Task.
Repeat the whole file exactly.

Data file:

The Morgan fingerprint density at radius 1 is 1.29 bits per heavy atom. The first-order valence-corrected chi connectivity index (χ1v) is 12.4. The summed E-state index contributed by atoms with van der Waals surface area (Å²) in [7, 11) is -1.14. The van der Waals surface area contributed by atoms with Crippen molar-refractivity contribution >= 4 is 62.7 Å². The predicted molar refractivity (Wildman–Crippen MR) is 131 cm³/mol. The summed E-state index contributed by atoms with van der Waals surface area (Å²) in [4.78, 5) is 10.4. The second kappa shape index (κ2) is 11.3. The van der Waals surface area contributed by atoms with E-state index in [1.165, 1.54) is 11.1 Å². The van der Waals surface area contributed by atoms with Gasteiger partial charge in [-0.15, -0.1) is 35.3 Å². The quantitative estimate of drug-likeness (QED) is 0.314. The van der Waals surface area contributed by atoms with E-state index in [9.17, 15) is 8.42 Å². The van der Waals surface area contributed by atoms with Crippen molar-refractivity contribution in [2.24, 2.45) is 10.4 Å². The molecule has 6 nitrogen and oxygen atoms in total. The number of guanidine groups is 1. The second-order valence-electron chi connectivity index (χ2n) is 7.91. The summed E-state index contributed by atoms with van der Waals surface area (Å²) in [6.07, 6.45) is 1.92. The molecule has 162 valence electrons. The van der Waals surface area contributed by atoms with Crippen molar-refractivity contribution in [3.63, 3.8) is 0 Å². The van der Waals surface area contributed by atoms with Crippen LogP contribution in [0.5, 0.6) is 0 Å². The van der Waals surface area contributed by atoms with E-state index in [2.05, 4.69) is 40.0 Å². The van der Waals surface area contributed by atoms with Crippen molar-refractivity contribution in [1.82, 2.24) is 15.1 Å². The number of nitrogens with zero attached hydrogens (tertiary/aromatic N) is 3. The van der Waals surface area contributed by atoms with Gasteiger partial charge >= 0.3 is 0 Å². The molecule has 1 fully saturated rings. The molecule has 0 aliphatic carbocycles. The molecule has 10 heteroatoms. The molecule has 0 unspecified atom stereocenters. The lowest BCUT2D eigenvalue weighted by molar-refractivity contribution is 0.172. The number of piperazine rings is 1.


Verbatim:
The Morgan fingerprint density at radius 1 is 1.29 bits per heavy atom. The first-order valence-corrected chi connectivity index (χ1v) is 12.4. The summed E-state index contributed by atoms with van der Waals surface area (Å²) in [7, 11) is -1.14. The van der Waals surface area contributed by atoms with Crippen molar-refractivity contribution >= 4 is 62.7 Å². The predicted molar refractivity (Wildman–Crippen MR) is 131 cm³/mol. The summed E-state index contributed by atoms with van der Waals surface area (Å²) in [4.78, 5) is 10.4. The second kappa shape index (κ2) is 11.3. The van der Waals surface area contributed by atoms with E-state index in [1.165, 1.54) is 11.1 Å². The van der Waals surface area contributed by atoms with Gasteiger partial charge in [-0.15, -0.1) is 35.3 Å². The quantitative estimate of drug-likeness (QED) is 0.314. The van der Waals surface area contributed by atoms with E-state index in [9.17, 15) is 8.42 Å². The van der Waals surface area contributed by atoms with Crippen molar-refractivity contribution in [2.24, 2.45) is 10.4 Å². The molecule has 6 nitrogen and oxygen atoms in total. The number of guanidine groups is 1. The second-order valence-electron chi connectivity index (χ2n) is 7.91. The summed E-state index contributed by atoms with van der Waals surface area (Å²) in [6.07, 6.45) is 1.92. The molecule has 162 valence electrons. The van der Waals surface area contributed by atoms with Crippen molar-refractivity contribution in [3.63, 3.8) is 0 Å². The van der Waals surface area contributed by atoms with Crippen LogP contribution in [0.5, 0.6) is 0 Å². The van der Waals surface area contributed by atoms with E-state index in [2.05, 4.69) is 40.0 Å². The van der Waals surface area contributed by atoms with Crippen molar-refractivity contribution in [1.82, 2.24) is 15.1 Å². The number of nitrogens with zero attached hydrogens (tertiary/aromatic N) is 3. The van der Waals surface area contributed by atoms with Gasteiger partial charge >= 0.3 is 0 Å². The molecule has 1 fully saturated rings. The molecule has 0 aliphatic carbocycles. The molecule has 10 heteroatoms. The molecule has 0 unspecified atom stereocenters. The lowest BCUT2D eigenvalue weighted by molar-refractivity contribution is 0.172. The number of piperazine rings is 1.